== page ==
Turning sink faucet shutoff valves on or off can be difficult, since the valves are often hard to reach in the back of a kitchen cabinet or bathroom vanity. This homemade extension handle – made from 1¼” diameter, schedule 40, PVC pipe – will make your plumbing jobs a little easier.

To make the shutoff valve extension handle:

  • Notch PVC Pipe: Cut two 1” wide by 1/2” deep notches in the end of the PVC pipe with a jigsaw, so the pipe fits over the handles of the shutoff valves.
  • Cut PVC Pipe: Cut the PVC pipe to length, so you can store it in the sink cabinet for easy access.

Watch this video to find out more.

Further Information


Joe Truini: Whether or not you’re planning on doing your own plumbing projects, every homeowner should know where the shutoff valves are under the sink. In this case, we have a kitchen sink which is pretty typical, it’s full of clutter, and the valves are buried in the back. Now in this case, they’re really inaccessible because the garbage disposer is blocking one valve and the trap is blocking the other one.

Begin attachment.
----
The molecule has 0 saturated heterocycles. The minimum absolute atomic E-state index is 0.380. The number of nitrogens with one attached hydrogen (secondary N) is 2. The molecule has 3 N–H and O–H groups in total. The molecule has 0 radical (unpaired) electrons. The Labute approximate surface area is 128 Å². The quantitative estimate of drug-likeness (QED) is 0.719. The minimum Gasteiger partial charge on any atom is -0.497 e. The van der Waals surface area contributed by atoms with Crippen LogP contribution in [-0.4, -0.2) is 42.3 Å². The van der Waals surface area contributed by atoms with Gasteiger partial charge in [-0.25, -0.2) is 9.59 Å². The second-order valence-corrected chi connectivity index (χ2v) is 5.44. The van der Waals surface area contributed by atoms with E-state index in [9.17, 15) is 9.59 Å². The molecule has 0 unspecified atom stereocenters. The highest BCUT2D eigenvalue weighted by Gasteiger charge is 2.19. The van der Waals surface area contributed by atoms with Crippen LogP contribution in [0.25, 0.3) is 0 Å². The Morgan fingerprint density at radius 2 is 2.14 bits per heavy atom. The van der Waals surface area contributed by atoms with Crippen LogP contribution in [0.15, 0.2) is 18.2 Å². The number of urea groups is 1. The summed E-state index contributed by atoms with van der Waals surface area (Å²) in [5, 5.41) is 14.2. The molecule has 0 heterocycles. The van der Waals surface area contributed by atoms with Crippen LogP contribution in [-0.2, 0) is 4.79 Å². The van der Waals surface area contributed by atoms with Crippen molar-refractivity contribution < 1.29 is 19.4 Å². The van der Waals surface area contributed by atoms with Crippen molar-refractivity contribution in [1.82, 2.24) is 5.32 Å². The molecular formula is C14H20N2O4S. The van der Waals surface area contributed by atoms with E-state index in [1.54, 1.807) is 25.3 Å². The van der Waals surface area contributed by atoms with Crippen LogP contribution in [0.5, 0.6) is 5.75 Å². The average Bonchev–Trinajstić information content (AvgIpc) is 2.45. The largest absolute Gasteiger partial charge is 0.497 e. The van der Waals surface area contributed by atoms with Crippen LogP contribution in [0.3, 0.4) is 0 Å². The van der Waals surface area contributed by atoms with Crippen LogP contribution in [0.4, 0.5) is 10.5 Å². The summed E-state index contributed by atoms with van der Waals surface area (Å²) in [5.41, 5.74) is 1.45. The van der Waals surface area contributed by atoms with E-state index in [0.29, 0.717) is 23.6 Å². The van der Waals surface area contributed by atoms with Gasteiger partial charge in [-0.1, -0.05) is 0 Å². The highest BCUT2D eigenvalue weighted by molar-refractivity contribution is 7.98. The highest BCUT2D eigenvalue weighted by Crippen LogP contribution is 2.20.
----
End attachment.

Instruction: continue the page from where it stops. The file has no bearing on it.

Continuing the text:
But all you need to do to make it easier to turn the valves on and off, is make a tool out of the length of a PVC pipe. This is one-and-a-quarter-inch diameter, schedule 40, PVC pipe, and at one end I cut a notch using a jigsaw. It’s about one inch wide, and it’s just the right size to fit over the valve handle. You can slip it over the valve handle and now from right outside the cabinet, you can very easily shut the valve off or open it up. And if you cut the pipe to the right length you can even store it right inside the cabinet, so, it’s always there when you need it.

Editorial Contributors
Joe Truini

Joe Truini

Radio Show Co-Host

Joe Truini is a contractor, author, and the host of “Simple Solutions” on Today’s Homeowner TV and the weekly Today’s Homeowner radio show. He has worked on both large commercial projects and residential remodeling, and has written for national publications such as This Old House and Popular Mechanics. He has also written eight books, including three best-selling shed-building books. Joe lives in Connecticut with his family and enjoys hiking, traveling, and baseball in his spare time.

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